4 Reasons Seniors Are More Likely To Have Tooth Loss

Many elderly people in the United States have missing teeth. Over 27 percent of seniors over the age of 65 have no remaining teeth. Despite the fact that having missing teeth is common in the elderly, tooth loss comes from an oral disease, not from aging. Keep your real teeth your entire life with the right oral care and a healthy lifestyle, then you can avoid these four reasons for tooth loss in seniors.

Decrease in Oral Hygiene

Many people tend to neglect taking care of themselves as they age. There are many reasons for this occurrence. 

When you get older, you may not care about taking care of yourself as much because you rarely go out in public and. It may no longer be important to visit the dentist. Or, it may be hard for you to do basic personal care activities because of arthritis or other physical problems. 

Just as it can be common for an elderly person to reduce the number of times they bathe every week, brushing their teeth can take the same priority in their life.

Dry Mouth is a Common Issue

As you age, it can be common for you to have a problem with a dry mouth. This condition can be a side effect of taking certain medications, or it can be part of natural changes in your body as you get older. 

When you suffer from dry mouth, you cannot produce enough saliva to keep your mouth healthy. Saliva is naturally produced to wash away particles of food that are stuck to your teeth, and to neutralize and help dilute the acids in some of the foods you eat.

If you are having a problem with a dry mouth condition, talk to your dentist because they may be able to help you treat it.

Difficulty in Getting to the Dentist for Dental Care

It is often difficult for seniors to get around as they once could in their younger years. They may have a disability or not have access to a vehicle or even a driver's license. Also, if they are living in a senior home, they may not be allowed to drive themselves anywhere on their own and need to rely on others to take them around to any appointments.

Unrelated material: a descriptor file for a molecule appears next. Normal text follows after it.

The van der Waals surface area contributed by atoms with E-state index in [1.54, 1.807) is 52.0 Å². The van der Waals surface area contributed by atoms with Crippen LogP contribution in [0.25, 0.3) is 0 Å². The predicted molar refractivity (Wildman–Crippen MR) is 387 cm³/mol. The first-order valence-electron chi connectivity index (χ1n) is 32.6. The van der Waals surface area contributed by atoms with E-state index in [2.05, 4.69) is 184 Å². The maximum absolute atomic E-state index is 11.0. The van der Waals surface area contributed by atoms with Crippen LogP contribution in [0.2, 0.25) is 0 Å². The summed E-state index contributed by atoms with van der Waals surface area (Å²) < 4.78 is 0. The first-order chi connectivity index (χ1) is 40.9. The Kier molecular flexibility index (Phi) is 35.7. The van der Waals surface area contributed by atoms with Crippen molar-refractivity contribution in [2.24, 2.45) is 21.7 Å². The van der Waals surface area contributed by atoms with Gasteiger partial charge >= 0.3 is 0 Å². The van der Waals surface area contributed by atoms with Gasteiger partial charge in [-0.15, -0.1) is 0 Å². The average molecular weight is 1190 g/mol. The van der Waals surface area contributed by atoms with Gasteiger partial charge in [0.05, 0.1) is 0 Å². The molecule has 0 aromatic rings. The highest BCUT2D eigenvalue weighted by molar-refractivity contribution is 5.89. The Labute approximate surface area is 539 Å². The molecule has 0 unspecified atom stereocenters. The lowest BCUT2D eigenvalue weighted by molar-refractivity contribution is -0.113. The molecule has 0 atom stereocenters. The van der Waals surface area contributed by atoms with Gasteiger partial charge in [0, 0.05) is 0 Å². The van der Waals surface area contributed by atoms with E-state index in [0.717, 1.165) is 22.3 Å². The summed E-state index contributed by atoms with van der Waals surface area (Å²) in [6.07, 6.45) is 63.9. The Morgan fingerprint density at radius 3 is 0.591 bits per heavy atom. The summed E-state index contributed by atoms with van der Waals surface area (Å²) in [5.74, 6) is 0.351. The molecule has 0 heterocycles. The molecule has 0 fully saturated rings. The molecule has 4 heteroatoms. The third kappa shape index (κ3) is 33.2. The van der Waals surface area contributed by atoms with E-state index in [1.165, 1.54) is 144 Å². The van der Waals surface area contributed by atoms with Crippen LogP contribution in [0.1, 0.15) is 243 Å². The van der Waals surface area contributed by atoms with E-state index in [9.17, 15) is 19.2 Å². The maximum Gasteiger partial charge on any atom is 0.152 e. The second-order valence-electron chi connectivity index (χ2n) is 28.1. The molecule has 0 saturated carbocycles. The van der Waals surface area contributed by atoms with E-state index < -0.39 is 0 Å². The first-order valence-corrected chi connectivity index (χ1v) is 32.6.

Dental Care Was Different when They Were Young

When the seniors of today were in their 20s and 30s, dental care was different from what it is today. It was more common for a dentist to pull out a severely diseased tooth instead of trying to cap it or do a root canal. Knowledge of oral care, preventative options, and the technology to repair teeth has improved considerably over the years, so dentist are more able to save teeth today than they were fifty years ago.

Other possible reasons for seniors to have missing teeth today might be because having missing teeth and wearing dentures was more commonly accepted when they were younger than it is today. There is also fluoridated water available today, which was not available decades ago. 

As you age, there is no reason that you can't continue to take good care of your oral hygiene. This includes getting regular checkups every six months as recommended by the American Dental Association. You should also be brushing, flossing, and using a fluoride rinse daily. Be on the lookout for any swollen, red, or bleeding gums, as this can be a sign you have periodontal disease, which can lead to tooth loss. Watch out for these four causes that can lead to you having tooth loss and you can be on your way to keeping your teeth your whole life.

If you're already missing teeth and are looking at treatment options, contact a local clinic like Periodontics Limited.